Iraq: The Bomb Builder of Baghdad Bagged

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March 2, 2006: In the aftermath of the attack on the Golden Mosque, Grand Ayatollah Sistani has issued a call for the tribes to undertake security at religious sites, which many secularists view as a step backwards. Although hitherto a voice of moderation, Sistani appears to be under some pressure from subordinates to act in the face of continuing attacks on the Shiite community, or lose influence.

Sunni Arabs are also rallying around their mosques and communities to defend themselves against raiding Shia Arabs. The current Minister of the Interior is a Shia Arab, and he has allowed many units of the police (which are controlled by the Interior Ministry) to be staffed by members of radical Shia militias. This gave rise to death squads of Shia cops, who went out and killed Sunni Arabs that had killed for Saddam over the past few decades. Sometimes these guys killed the wrong people, and they usually didn't care as long as the victim was a Sunni Arab. One of the reasons the new government has not been formed yet is because the Sunni Arabs are demanding that the Minister of the Interior be someone who won't tolerate death squads, and the practice outside groups "owning" segments of the police force.

The dead in the rioting and reprisals that followed the attack on the Golden Mosque may have been over 1,500. The attacks occurred throughout central Iraq, wherever Shia and Sunni Arabs live together, or near each other. Kurds, who are numerous in the army and police, apparently got involved as well. The hatred of Sunni Arabs by Kurds and Shia Arabs is deep and widespread. Kurdish and Shia Arab leaders have preached tolerance. But in the wake of the Golden Dome blast, the sermons shifted more to self-defense and vigilance. Kurds and Shia Arabs remember how Saddam frequently attacked mosques before his 1991 defeat. After that, Saddam tried to recast himself as a defender of Islam. While Islamic conservatives exploited Saddam's conversion, most Iraqis knew the old Saddam was still there, and that his thugs were still on the streets, with murder in their hearts and blood on their hands. Destroying the Golden Mosque is seen as a stark reminder of Sunni Arab ruthlessness and terrorism. But this time, the victims can fight back, and many have, in hundreds of little attacks. Many of these actions were nothing more than emptying an AK-47 magazine in the direction of a Sunni mosque, or neighborhood. That might be followed up with an RPG or two, and maybe some hand grenades or mortar shells. There are still lots of weapons in the hands of civilians. And when you fire off that much stuff, people get hurt.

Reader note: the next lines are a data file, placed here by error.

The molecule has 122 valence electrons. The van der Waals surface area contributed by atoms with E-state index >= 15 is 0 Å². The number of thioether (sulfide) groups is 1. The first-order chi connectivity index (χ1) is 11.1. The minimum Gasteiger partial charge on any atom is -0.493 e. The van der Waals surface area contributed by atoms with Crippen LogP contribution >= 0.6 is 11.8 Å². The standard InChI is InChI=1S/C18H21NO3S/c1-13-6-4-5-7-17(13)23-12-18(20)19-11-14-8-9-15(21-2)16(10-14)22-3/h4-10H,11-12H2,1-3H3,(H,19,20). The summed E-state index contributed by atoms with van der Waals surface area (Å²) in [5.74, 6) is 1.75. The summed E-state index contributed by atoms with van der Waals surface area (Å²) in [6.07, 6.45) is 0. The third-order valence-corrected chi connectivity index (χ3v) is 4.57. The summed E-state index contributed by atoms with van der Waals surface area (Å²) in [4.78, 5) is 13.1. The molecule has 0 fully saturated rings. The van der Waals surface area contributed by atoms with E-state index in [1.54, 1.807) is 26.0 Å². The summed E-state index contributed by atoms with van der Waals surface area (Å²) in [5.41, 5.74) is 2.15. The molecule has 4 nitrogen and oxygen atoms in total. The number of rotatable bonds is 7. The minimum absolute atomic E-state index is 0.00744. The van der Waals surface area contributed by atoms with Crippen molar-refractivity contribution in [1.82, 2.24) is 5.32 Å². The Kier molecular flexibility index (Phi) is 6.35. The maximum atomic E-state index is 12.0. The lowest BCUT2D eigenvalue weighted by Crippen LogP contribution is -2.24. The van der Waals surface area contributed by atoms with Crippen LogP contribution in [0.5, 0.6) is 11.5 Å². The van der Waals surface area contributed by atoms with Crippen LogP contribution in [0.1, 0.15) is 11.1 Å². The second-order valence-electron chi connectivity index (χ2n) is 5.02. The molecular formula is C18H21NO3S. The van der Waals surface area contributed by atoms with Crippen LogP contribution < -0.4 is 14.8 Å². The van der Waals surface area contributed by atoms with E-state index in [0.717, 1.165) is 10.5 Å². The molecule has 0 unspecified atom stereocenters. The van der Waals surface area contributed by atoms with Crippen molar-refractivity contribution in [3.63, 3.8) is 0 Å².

March 1, 2006: In the last week, Iraqi police have stepped up their raids, and have killed 35 terrorists and arrested 487 suspects. The U.S. forces have established an up-to-date database of Iraqi's most wanted terrorists and criminals, and the Iraqi police have limited access to this in order to process those they arrest. Some Iraqi police units are also equipped with the same tools American troops use, like the instant test for explosives residue (this identifies anyone who has recently fired a weapon or handled explosives.) Among those arrested by Iraqi police in the last week is al Qaeda leader Abou al Farouq, who was in charge of organizing terror attacks throughout most of Baghdad. Al Farouq is a Syrian, and the money man who decided which smaller groups got paid what to carry out the many tasks required to build, place and detonate roadside bombs. Many of the raids in the last week also uncovered bomb workshops and stockpiles of bomb making materials, as well as weapons, documents, communications gear and computers. The last item is particularly valuable, as American troops now have very capable computer forensics capability, and are able to extract useful information from encrypted, erased or damaged hard drives.

Iraqis were irked to see the foreign news stories of how Iraq was "on the brink of civil war." The Sunni Arabs are in no shape to put up a credible resistance in any kind of civil war. The government has more problems with Kurdish and Shia Arab public opinion, which is more inclined to treat the Sunni Arab population a lot more violently than is currently the case. This makes it difficult to rein in the death squads, particularly the ones in the police force, who go out and just kill actual, or suspected, Sunni Arab killers. When it is mentioned that the deceased was formerly a member of one of Saddam's many police and intelligence outfits, there is no hope of any follow-up investigation. It's going to take a generation for this hatred, of Saddam's many victims, and their families, towards the Sunni Arabs who did the dirty work for so long.

 

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